Tuesday Tips – Chicago Booth Essay Tips

The updated Chicago Booth essay questions have been posted with commentary from Admissions. Chicago Booth Business School evaluates candidates on three core elements: Curriculum, Community and Career. Curriculum refers to your demonstrated academic ability, and will largely be communicated through your GPA/GMAT, transcripts and other fixed data points, though intellectual curiosity can be demonstrated in essays and the interview. Community focuses on your demonstrated leadership, team building skills and community involvement, as well as your fit with Chicago Booth and the perspective you will share with your classmates. All MBA candidates are ultimately looking for a degree that will enhance their career. Chicago Booth wants to know about your track record of success, expectations for the MBA, and plans for the future.

Chicago Booth’s famous power point question is back this year, and confounds many candidates. Take a step back from the unique format and think about the question as if it was an essay. The power point format simply gives you the freedom to express that answer in words, images, graphics or some combination. The best presentations will be simple, evocative and expressive. Remember, content is far more important than creativity of presentation.

Chicago Booth 2010-2011 essay questions
1. The Admissions Committee is interested in learning more about you on both a personal and professional level. Please answer the following (maximum of 300 words for each section):
a. Why are you pursuing a full-time MBA at this point in your life?
b. Define your short and long term career goals post MBA.
c. What is it about Chicago Booth that is going to help you reach your goals?
d. RE-APPLICANTS ONLY: Upon reflection, how has your thinking regarding your future, Chicago Booth, and/or getting an MBA changed since the time of your last application?

These three short essays make up your entire career goals essay. As you explain what your goals are and incorporate your background into that discussion, make sure you describe both why you made the choices you did, and think about why you didn’t make other choices. Self-awareness about your career and goals will go far to distinguish you in this essay.
Why Chicago Booth and Why Now are explicitly asked this year. Think about the specific classes and programs at Chicago Booth that appeal to you. Are you looking for flexible program? International experiences? How will these aspects of the program fit with your future career goals?
If you are reapplying, make sure you have done the work to evaluate your candidacy and have made changes this time around. Reflecting upon why you want to go to Chicago Booth and the MBA process will certainly be part of that work. This is your opportunity to show the adcomm why Chicago is a great fit for your and your refined career goals.

2. Chicago Booth is a place that challenges its students to stretch and take risks that they might not take elsewhere. Tell us about a time when you took a risk and what you learned from that experience (maximum of 750 words).

This situational essay question is seeking to understand how you think about risk, and what you do in a situation that challenges you. Though the admissions committee says there is endless latitude about the type of risk you describe, it will be useful to you’re your story based on the entire application strategy you have mapped out. What are the personal qualities you want to highlight in this set of essays? Do you have a story from work that can also demonstrate teamwork or leadership, or is this essay an opportunity to showcase your activities outside of work.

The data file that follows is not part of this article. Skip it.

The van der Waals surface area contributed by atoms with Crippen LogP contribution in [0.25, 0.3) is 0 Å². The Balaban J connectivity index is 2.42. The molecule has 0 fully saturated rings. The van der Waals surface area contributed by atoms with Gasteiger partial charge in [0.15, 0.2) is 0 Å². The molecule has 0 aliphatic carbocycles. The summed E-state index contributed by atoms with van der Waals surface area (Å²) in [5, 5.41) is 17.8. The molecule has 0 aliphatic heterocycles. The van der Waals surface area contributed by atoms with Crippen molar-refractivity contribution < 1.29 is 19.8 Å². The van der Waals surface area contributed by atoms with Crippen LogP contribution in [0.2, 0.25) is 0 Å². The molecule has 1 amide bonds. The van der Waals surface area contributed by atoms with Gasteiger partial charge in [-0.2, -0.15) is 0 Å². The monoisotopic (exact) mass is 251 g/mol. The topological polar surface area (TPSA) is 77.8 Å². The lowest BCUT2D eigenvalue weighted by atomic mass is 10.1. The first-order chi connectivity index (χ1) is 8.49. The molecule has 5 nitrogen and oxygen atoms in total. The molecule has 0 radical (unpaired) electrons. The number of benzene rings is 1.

While your risk does not have to be something that ultimately paid off, it should be a situation that was defining for you, taught you a valuable lesson or otherwise can reveal a bit about how you think, act and approach life.
Spend a significant amount of time in this essay describing how you felt, what you said, and what you did. Be truthful and introspective here.

Slide Presentation
3. At Chicago Booth, we teach you HOW to think rather than what to think. With this in mind, we have provided you with “blank pages” in our application. Knowing that there is not a right or even a preferred answer allows you to demonstrate to the committee your ability to navigate ambiguity and provide information that you believe will support your candidacy for Chicago Booth.

The power point is back, though the question has changed. This time Chicago Booth offers you “blank pages” that will allow you to express yourself with any content you choose. When approaching the question focus first on content, and then on delivery.
This is the ideal opportunity to bring in any aspect of your overall story that does not fit in any other essay. Think about the aspects of leadership, team work and intellectual curiosity you have already presented in the previous essays, and where the gaps are. If you wrote about a professional situation in essay 2, consider a personal or community story in essay 3.
To present the content effectively in a power point or pdf slide, refine your story to its key elements. Four slides is limited space to communicate a lot of detail, and you are discouraged from simply pasting an essay into the slides. Can you use photos? Drawings? If you use words, keep them clear and focused. Take every point up a level, so you are communicating a vision rather than a thesis.

Click for more posts containing Application Advice for the Chicago Booth Business School.
To see our Chicago Booth School of Business Essay Guide for MBA Applications, click here.

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